WEEKI WACHEE — Under a canopy of oak trees, Linda Charbeaux took a much-needed breather and dove into a bowl of swamp cabbage soup she had just bought.
Charbeaux, who hails from Illinois, had never tasted the concoction that has become synonymous with the Weeki Wachee Swamp Fest. But when she passed by a food booth Saturday set up by Brian's Place she was curious. When proprietor Bob Alvarez reeled off the ingredients of the dish, which contained hearts of palm, onions and his own special addition, chorizo sausage, she decided to take a chance.
"It kind of reminds me of the cabbage soup my mother used to make, but with a little more of a kick," she said after a couple of spoonfuls. "I'm glad I tried it."
The festival, which continues today at Linda Peterson Park in Weeki Wachee, is a amalgam of the kinds of activities people enjoy doing on warm, sunny spring day — hunt for crafts, sample good food and listen to a little music.
"It's a laid-back event where people just like to mingle," said Bill Dickerson a Homosassa vendor and creator of nautical motif items he hoped would catch the eye of passersby. A favorite was his "porta bar" made from a wooden ironing board with hand-painted palm trees, parrots and a slogan proclaiming "it's 5 o'clock somewhere."
The festival, which is sponsored by the Weeki Wachee Area Club, drew hundreds of visitors in its first hour, which quickly forced organizers to open remote parking lots.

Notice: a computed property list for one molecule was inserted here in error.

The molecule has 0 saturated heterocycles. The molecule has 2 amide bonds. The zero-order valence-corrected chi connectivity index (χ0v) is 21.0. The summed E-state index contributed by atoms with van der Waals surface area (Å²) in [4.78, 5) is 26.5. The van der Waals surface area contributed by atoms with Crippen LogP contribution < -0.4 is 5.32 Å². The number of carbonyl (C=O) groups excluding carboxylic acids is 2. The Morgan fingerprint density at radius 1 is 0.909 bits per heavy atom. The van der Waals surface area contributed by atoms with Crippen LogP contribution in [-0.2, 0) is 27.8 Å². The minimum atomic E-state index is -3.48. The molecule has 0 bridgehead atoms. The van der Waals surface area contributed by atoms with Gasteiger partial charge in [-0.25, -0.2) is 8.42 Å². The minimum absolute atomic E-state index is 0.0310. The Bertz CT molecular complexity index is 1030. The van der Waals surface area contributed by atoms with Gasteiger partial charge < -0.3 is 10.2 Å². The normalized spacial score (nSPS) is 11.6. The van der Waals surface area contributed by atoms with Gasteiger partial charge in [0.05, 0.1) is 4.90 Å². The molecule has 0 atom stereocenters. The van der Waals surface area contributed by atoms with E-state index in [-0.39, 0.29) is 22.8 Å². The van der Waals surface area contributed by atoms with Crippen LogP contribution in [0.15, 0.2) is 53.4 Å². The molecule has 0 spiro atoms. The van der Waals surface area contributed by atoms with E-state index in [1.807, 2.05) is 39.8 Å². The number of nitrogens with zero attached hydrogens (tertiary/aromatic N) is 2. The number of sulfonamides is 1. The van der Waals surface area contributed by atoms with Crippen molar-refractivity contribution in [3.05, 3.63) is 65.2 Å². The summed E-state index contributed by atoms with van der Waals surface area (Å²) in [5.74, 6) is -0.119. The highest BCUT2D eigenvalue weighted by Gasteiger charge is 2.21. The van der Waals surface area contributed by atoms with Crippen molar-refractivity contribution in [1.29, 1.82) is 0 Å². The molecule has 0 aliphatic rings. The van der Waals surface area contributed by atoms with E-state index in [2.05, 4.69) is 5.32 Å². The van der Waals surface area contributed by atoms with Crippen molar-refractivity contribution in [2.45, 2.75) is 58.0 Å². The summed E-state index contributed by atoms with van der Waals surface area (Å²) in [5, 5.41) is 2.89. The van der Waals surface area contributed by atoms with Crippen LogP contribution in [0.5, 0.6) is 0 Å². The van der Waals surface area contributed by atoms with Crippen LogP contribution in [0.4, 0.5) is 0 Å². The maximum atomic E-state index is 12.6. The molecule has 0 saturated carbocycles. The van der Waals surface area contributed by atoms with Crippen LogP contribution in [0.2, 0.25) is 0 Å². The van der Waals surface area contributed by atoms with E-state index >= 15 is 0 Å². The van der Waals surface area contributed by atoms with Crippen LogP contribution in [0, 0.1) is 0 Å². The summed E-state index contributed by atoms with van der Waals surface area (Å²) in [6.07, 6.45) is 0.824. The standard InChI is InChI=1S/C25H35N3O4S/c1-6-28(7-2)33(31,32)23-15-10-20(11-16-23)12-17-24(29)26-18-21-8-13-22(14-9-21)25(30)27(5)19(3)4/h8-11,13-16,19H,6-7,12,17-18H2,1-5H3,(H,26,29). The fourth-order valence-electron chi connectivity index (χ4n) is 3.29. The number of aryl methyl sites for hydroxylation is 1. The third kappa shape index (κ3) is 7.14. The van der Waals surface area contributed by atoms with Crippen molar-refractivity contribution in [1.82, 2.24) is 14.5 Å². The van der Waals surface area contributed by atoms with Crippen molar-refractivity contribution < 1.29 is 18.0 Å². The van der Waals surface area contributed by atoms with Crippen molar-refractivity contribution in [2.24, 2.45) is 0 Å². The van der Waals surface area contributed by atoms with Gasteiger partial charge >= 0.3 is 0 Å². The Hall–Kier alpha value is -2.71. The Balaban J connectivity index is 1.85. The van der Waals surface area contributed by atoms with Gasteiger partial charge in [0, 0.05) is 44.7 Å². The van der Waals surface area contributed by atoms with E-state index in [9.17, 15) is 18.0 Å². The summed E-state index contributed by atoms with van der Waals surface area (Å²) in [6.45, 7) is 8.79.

"It's one of my favorite things to do every year," said Spring Hill resident Lois Deerfield, visiting a booth selling glass jewelry. "I have to watch myself or I'll end up spending too much money."
Festival arts and craft chairwoman said that despite the economic downturn all 150 vendor spaces were rented out for this year's event.
"We have them from all over the country," she said. "If they have a good product that people want they'll make money."
James Sadler, an entrepreneur from Brooksville selling a homemade novelty instrument called a "canjo," was hoping that would be true.
"This is my bread and butter right now," he said.
Logan Neill can be reached at firstname.lastname@example.org or (352) 848-1435.